ERBIL (Kurdistan 24) – Dutch Minister of Justice and Security Ferd Grapperhaus told parliament in the Hague on Friday that the Netherlands has refused a US offer to facilitate the transfer home of ten Dutch women accused of joining the Islamic State and their children.
“On 28 June 2019, the US offered the Netherlands assistance with the repatriation of these 10 women and their children,” the minister said, but added that their return could result in “direct risks to the national security of the Netherlands” and other European countries.
The statement came roughly six months after his government stated it was seeking options to cooperate with local authorities in northeast Syria for the return of women affiliated to the extremist group and related minors.
Grapperhaus said the offer was discussed with the United States, but that current national policy did not allow for the returns. This appears at odds with past Dutch government statements that have said there was no official restrictions against repatriating Dutch citizens who joined the Islamic State.
A Dutch court in Rotterdam earlier called on the government to bring back six of them. In June, with the assistance of France, Dutch officials picked up two orphans of Islamic State parents.
The Dutch Government, however, has said the return of the orphans was a “unique situation,” suggesting that the primary opposition to allowing the families’ repatriation is likely directed at the adult women and not the minors, presumably because they’d be less of a threat.
Although US assistance in sending the women and children to the Netherlands by plane would limit risks to Dutch diplomats, who would then not have to travel to the “unsafe northeast Syria,” said Grapperhaus, there would still be other risks involved.
He said it also would be problematic to create relations with “non-recognized, separatists groups and or entities that could create diplomatic risks in relations with countries in the region.”
Most likely, he was referring to Turkey, which opposes the People’s Protection Units (YPG). The group provides the military leadership for the US-backed Syrian Democratic Forces (SDF), who control camps in Syria where tens of thousands of the women and children are now held.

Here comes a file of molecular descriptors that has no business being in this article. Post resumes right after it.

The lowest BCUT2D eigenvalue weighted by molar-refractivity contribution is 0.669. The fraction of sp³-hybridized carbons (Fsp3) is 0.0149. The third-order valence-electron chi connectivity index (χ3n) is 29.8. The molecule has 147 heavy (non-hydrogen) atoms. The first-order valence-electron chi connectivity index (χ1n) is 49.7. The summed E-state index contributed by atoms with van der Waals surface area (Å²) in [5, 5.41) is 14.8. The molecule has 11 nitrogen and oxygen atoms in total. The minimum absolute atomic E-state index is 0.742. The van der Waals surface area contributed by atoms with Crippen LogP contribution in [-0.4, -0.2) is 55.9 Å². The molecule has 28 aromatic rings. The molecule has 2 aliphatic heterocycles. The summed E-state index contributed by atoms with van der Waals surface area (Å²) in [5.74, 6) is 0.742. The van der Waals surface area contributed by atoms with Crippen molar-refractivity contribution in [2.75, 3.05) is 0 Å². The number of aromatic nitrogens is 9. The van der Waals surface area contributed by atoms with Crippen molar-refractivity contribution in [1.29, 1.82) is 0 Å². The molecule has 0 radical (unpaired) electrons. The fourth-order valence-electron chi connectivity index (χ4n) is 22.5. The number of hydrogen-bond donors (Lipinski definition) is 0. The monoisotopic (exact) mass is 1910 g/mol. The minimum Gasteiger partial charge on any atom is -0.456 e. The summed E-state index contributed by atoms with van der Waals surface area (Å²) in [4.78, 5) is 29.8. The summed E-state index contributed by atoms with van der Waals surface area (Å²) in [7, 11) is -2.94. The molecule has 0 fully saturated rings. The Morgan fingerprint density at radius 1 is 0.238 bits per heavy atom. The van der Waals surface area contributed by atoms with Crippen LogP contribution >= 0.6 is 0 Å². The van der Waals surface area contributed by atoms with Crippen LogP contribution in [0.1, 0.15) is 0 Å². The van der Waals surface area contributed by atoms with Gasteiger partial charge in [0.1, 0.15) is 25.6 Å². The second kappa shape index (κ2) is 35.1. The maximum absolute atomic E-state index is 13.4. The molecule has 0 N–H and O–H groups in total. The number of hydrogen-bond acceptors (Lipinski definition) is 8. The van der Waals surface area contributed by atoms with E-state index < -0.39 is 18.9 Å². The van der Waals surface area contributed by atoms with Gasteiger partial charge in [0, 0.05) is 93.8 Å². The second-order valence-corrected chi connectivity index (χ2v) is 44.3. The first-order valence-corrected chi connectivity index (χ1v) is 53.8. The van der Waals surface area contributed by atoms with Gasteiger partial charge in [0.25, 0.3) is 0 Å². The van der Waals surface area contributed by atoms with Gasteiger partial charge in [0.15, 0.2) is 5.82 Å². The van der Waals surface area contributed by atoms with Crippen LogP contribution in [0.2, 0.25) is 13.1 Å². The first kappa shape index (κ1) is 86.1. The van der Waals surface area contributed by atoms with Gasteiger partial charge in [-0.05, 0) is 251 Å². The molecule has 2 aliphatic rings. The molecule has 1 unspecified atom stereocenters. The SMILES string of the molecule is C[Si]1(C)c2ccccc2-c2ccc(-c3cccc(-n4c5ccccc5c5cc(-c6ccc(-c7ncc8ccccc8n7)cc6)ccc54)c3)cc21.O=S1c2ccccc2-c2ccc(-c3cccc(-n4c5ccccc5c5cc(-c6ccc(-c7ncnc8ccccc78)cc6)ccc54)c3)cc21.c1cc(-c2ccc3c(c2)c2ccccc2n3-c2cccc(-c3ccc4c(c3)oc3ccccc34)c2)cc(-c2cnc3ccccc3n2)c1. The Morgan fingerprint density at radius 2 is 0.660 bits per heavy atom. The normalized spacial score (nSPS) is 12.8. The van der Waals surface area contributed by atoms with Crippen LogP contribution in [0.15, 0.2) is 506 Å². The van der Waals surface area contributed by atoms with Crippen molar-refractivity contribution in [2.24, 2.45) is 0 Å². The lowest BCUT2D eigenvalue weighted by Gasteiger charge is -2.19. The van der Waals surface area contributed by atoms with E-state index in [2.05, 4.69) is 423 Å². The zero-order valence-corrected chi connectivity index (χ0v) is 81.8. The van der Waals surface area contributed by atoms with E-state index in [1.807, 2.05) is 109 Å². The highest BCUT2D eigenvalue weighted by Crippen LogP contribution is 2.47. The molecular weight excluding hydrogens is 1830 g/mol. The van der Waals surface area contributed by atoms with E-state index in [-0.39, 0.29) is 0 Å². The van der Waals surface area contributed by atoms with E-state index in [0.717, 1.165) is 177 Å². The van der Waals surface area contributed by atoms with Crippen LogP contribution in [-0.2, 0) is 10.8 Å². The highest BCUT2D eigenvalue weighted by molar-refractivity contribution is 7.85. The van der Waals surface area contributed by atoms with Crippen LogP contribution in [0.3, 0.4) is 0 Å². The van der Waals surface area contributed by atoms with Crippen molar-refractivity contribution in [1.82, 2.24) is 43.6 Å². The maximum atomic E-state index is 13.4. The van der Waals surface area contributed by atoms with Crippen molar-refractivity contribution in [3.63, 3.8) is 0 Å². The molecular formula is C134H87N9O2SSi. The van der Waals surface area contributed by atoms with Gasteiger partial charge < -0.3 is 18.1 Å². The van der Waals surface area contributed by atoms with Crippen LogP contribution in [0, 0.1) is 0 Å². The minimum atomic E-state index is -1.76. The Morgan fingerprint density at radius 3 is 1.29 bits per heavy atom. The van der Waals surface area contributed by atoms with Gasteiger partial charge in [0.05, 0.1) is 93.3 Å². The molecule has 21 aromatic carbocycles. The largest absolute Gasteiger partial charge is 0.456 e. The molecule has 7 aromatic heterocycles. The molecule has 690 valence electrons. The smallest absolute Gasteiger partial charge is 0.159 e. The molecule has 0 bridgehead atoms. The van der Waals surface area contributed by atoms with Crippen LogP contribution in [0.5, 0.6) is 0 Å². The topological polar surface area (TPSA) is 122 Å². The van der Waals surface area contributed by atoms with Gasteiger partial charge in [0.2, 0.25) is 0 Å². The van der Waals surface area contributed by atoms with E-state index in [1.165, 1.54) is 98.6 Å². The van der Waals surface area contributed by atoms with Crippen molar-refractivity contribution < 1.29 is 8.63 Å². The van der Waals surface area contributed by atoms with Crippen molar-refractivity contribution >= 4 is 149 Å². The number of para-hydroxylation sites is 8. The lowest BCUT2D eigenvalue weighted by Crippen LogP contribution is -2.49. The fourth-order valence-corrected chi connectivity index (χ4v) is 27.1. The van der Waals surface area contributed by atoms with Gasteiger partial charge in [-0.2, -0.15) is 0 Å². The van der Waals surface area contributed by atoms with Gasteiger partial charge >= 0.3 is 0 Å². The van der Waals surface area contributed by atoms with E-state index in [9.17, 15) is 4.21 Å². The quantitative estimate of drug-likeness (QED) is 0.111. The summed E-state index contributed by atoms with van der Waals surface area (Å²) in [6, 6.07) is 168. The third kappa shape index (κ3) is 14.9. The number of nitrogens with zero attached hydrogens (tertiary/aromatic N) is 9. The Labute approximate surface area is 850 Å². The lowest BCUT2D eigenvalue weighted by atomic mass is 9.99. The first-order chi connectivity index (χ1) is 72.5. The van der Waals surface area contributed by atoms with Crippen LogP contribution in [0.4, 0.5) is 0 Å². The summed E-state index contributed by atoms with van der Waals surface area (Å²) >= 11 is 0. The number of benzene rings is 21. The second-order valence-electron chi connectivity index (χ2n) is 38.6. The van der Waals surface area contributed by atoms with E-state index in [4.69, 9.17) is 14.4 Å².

Turkey considers the YPG to be the Syrian branch of the Kurdistan Workers’ Party (PKK), against which it has fought in a decades-long conflict over Kurdish rights in Turkey. The YPG has denied these links to the PKK and has often accused Turkey of supporting the Islamic State.
On Wednesday, Dutch Foreign Minister Stef Blok said his government would not push for a NATO investigation into Turkey’s possible links to the Islamic State after a report alleged 40 former members were among the ranks of Turkish-backed forces now occupying the northwestern Syrian city of Afrin.
“Turkey is and remains an important partner in the fight against ISIS, including as a member of the anti-ISIS coalition. Turkey has been seriously affected by ISIS terrorism and is taking action against this,” Blok stated.
Member of the Party for Freedom (PVV), Raymond de Roon, had asked the Dutch government to clarify whether Turkey had trained, recruited, and armed former Islamic State members after the allegations were made in the report, published by the Rojava Information Centre (RIC).
Both the US and SDF have called on countries in the European Union to bring home thousands of their nationals who joined the Islamic State which the Kurdish-led forces captured in Syria, as Iraq has done on a limited scale.
However, most European states have been reluctant to bring back the fighters, women, and their children who are stuck in Syria.
According to Grapperhaus, Italy is so far the only EU member state that has repatriated any of its citizens who fought with the group. In June, it accepted only one of them, named Samir Bougana, after he was transported by US military plane to Italy.
Many EU countries fear that due to a lack of evidence, Islamic State members could be quickly released once they appear in court after returning home.
In late July, the head of a UN team probing the Islamic State’s crimes in Iraq called for the trial of the group’s members in an international tribunal similar to that in Nuremberg that prosecuted prominent Nazi figures after World War II.
Editing by John J. Catherine